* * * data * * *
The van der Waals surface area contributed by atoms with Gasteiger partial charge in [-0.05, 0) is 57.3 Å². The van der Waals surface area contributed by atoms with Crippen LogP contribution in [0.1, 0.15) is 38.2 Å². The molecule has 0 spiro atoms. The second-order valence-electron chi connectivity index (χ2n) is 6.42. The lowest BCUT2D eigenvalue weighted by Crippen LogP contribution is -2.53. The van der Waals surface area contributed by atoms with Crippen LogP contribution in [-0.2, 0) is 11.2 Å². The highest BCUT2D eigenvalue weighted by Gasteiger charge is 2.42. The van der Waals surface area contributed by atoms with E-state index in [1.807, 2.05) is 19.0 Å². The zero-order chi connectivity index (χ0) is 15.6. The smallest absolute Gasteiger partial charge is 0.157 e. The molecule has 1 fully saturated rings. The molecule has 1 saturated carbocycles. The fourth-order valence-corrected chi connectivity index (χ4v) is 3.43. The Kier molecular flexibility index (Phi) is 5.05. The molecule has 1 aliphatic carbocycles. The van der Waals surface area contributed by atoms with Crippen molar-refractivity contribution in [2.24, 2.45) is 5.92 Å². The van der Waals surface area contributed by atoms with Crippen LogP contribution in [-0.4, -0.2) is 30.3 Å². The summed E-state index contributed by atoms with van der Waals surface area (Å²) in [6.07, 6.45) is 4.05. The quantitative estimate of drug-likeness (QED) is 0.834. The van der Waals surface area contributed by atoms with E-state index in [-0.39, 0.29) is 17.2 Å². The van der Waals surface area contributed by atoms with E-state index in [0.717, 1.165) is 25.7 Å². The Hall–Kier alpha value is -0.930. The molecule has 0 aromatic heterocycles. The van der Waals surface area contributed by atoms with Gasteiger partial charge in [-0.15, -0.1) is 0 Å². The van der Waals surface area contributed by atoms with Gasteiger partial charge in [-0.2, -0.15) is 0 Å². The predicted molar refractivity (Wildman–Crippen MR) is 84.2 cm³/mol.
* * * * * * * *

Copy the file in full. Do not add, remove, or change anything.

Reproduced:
The van der Waals surface area contributed by atoms with Gasteiger partial charge in [-0.05, 0) is 57.3 Å². The van der Waals surface area contributed by atoms with Crippen LogP contribution in [0.1, 0.15) is 38.2 Å². The molecule has 0 spiro atoms. The second-order valence-electron chi connectivity index (χ2n) is 6.42. The lowest BCUT2D eigenvalue weighted by Crippen LogP contribution is -2.53. The van der Waals surface area contributed by atoms with Crippen LogP contribution in [-0.2, 0) is 11.2 Å². The highest BCUT2D eigenvalue weighted by Gasteiger charge is 2.42. The van der Waals surface area contributed by atoms with E-state index in [1.807, 2.05) is 19.0 Å². The zero-order chi connectivity index (χ0) is 15.6. The smallest absolute Gasteiger partial charge is 0.157 e. The molecule has 1 fully saturated rings. The molecule has 1 saturated carbocycles. The fourth-order valence-corrected chi connectivity index (χ4v) is 3.43. The Kier molecular flexibility index (Phi) is 5.05. The molecule has 1 aliphatic carbocycles. The van der Waals surface area contributed by atoms with Crippen molar-refractivity contribution in [2.24, 2.45) is 5.92 Å². The van der Waals surface area contributed by atoms with Crippen LogP contribution in [-0.4, -0.2) is 30.3 Å². The summed E-state index contributed by atoms with van der Waals surface area (Å²) in [6.07, 6.45) is 4.05. The quantitative estimate of drug-likeness (QED) is 0.834. The van der Waals surface area contributed by atoms with E-state index in [-0.39, 0.29) is 17.2 Å². The van der Waals surface area contributed by atoms with E-state index in [0.717, 1.165) is 25.7 Å². The Hall–Kier alpha value is -0.930. The molecule has 0 aromatic heterocycles. The van der Waals surface area contributed by atoms with Gasteiger partial charge in [-0.15, -0.1) is 0 Å². The van der Waals surface area contributed by atoms with Gasteiger partial charge in [-0.2, -0.15) is 0 Å². The predicted molar refractivity (Wildman–Crippen MR) is 84.2 cm³/mol.